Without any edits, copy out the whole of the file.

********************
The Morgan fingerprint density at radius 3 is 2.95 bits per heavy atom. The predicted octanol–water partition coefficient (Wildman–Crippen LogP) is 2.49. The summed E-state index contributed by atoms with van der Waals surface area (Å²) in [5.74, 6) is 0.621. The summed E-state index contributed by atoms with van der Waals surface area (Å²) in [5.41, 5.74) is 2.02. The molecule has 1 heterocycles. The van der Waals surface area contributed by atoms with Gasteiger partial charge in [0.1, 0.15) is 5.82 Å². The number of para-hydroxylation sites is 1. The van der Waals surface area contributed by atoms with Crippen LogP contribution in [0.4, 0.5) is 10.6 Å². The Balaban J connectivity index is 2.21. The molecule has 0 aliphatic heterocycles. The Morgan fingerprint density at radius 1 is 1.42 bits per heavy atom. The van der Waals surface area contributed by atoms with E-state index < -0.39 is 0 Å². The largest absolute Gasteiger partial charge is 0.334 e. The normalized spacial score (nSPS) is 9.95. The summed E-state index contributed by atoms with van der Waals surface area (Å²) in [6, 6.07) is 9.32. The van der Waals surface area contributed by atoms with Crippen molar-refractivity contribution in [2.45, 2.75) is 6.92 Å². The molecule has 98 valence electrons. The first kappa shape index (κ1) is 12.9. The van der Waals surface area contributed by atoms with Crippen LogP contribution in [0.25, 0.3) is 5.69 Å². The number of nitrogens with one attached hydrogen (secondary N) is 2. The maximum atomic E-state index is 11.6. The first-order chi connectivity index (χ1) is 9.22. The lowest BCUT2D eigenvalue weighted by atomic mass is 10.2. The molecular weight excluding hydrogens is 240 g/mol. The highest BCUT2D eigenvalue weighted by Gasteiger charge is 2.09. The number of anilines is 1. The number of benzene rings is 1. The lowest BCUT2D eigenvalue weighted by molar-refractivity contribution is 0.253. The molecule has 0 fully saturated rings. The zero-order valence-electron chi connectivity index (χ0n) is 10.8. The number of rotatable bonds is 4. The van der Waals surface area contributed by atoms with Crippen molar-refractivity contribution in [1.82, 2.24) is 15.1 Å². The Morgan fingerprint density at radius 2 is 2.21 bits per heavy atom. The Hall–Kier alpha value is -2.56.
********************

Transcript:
The Morgan fingerprint density at radius 3 is 2.95 bits per heavy atom. The predicted octanol–water partition coefficient (Wildman–Crippen LogP) is 2.49. The summed E-state index contributed by atoms with van der Waals surface area (Å²) in [5.74, 6) is 0.621. The summed E-state index contributed by atoms with van der Waals surface area (Å²) in [5.41, 5.74) is 2.02. The molecule has 1 heterocycles. The van der Waals surface area contributed by atoms with Gasteiger partial charge in [0.1, 0.15) is 5.82 Å². The number of para-hydroxylation sites is 1. The van der Waals surface area contributed by atoms with Crippen LogP contribution in [0.4, 0.5) is 10.6 Å². The Balaban J connectivity index is 2.21. The molecule has 0 aliphatic heterocycles. The Morgan fingerprint density at radius 1 is 1.42 bits per heavy atom. The van der Waals surface area contributed by atoms with E-state index < -0.39 is 0 Å². The largest absolute Gasteiger partial charge is 0.334 e. The normalized spacial score (nSPS) is 9.95. The summed E-state index contributed by atoms with van der Waals surface area (Å²) in [6, 6.07) is 9.32. The van der Waals surface area contributed by atoms with Crippen molar-refractivity contribution in [2.45, 2.75) is 6.92 Å². The molecule has 98 valence electrons. The first kappa shape index (κ1) is 12.9. The van der Waals surface area contributed by atoms with Crippen LogP contribution in [0.25, 0.3) is 5.69 Å². The number of nitrogens with one attached hydrogen (secondary N) is 2. The maximum atomic E-state index is 11.6. The first-order chi connectivity index (χ1) is 9.22. The lowest BCUT2D eigenvalue weighted by atomic mass is 10.2. The molecular weight excluding hydrogens is 240 g/mol. The highest BCUT2D eigenvalue weighted by Gasteiger charge is 2.09. The number of anilines is 1. The number of benzene rings is 1. The lowest BCUT2D eigenvalue weighted by molar-refractivity contribution is 0.253. The molecule has 0 fully saturated rings. The zero-order valence-electron chi connectivity index (χ0n) is 10.8. The number of rotatable bonds is 4. The van der Waals surface area contributed by atoms with Crippen molar-refractivity contribution in [1.82, 2.24) is 15.1 Å². The Morgan fingerprint density at radius 2 is 2.21 bits per heavy atom. The Hall–Kier alpha value is -2.56.